Alphabet reports robust earnings despite European Union fine

Google's attempt to settle its antitrust case in Europe was too little and too late

Alphabet's quarterly profits fall after $5 billion EU fine

In the same quarter a year ago, Alphabet reported earnings of $8.90 per share, excluding a $2.7 billion regulatory fine the European Union imposed on the tech giant. Google plans to contest the ruling.

When including the fine, second-quarter net income fell to $3.20 billion, or $4.54 per Class A and B common share and Class C capital share, from $3.52 billion, or $5.01 per share, a year earlier.

Operating income for the period was $7.9bn, up 15 per cent year on year, or $2.8bn if you subtract the $5bn (€4.3bn) fine for breaking European Union antitrust rules, down 32 per cent. Alphabet's operating margin was 24 per cent without the fine and 9 per cent with it, versus 26 per cent and 16 per cent a year ago, respectively. After Google complied with last year's charges by the European Union related to its shopping service, competitors complained that its solution did little to reduce the harm to their businesses.

Overall revenue came in at $32.7 billion for the quarter.

In a call with analysts to discuss Alphabet's latest earnings, CEO Sundar Pichai emphasized the company's growing use of artificial intelligence to improve Google's news delivery, mapping and photo features.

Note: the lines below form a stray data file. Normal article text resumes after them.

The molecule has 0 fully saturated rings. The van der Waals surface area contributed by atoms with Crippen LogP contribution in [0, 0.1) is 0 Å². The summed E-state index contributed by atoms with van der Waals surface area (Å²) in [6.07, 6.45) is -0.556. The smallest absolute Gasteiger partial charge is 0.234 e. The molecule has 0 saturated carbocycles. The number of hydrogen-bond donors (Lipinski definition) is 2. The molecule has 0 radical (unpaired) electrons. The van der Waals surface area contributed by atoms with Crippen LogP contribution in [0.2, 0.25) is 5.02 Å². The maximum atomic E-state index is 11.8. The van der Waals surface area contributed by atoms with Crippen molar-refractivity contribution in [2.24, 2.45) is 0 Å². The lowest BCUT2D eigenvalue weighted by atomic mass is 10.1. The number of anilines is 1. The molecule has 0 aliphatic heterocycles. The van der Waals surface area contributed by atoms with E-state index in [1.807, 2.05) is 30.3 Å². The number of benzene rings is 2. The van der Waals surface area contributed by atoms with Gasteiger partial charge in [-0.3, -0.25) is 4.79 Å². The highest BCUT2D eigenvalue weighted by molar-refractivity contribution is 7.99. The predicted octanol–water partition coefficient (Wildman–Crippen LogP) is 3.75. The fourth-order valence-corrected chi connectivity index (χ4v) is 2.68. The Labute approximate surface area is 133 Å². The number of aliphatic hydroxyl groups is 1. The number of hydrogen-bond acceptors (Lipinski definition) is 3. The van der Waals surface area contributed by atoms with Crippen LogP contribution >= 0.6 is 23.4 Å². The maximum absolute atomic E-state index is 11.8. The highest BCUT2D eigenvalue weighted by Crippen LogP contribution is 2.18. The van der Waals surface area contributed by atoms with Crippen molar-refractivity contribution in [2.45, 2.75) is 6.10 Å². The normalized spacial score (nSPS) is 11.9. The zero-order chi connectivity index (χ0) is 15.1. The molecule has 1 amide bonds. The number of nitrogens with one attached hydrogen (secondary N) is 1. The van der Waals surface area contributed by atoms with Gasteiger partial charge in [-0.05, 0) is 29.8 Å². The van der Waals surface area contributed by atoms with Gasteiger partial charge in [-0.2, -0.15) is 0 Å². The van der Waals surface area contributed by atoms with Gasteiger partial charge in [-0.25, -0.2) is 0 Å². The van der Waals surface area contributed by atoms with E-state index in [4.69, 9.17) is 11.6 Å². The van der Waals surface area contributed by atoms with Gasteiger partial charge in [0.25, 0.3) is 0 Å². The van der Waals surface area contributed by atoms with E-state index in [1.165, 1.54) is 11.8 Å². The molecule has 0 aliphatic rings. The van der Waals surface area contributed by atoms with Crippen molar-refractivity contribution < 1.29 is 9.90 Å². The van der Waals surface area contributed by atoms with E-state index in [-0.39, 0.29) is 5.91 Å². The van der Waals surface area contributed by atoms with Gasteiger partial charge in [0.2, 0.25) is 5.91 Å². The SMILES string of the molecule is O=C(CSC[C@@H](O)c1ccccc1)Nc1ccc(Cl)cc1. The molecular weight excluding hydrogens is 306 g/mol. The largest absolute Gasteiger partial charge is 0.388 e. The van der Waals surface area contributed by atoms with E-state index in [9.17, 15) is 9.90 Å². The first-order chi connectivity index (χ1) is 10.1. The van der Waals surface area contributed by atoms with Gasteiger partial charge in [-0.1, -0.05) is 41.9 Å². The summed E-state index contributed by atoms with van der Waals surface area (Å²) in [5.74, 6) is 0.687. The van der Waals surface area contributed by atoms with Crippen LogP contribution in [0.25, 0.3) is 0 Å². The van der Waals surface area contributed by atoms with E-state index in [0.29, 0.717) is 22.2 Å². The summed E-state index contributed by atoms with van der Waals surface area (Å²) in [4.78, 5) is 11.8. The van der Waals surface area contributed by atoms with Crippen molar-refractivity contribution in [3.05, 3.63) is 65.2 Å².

Alphabet was expected to report revenue of $32.17 billion, according to a Thomson Reuters consensus estimate.

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Another good signーAlphabet also saw slowing growth in its so-called traffic acquisition costs, or how much the company pays to drive views to its sites.

On the face of it, the European Commission's massive fine hasn't really hurt Alphabet - at least not in the eyes of investors.

Alphabet's "other bets", investments in less established ventures like Calico, Fiber, Nest, Verily, and Waymo, posted an operating loss of $732m, about $100m more than the year-ago quarter, on revenue of $145m.

Finally, Google's "other revenues" segment - which includes the Play Store, hardware sales and a variety of other consumer-focused products - grew again, up 37 percent year-over-year to $4.4 billion in revenue.

Shares in Alphabet jumped 3.6% to $1,254.12 in after-hours trade, which could mark a new record for the internet giant if confirmed when markets open Tuesday.

Alphabet trails Facebook, Amazon and Twitter Inc in valuation as measured by the ratio of enterprise value to expected earnings.

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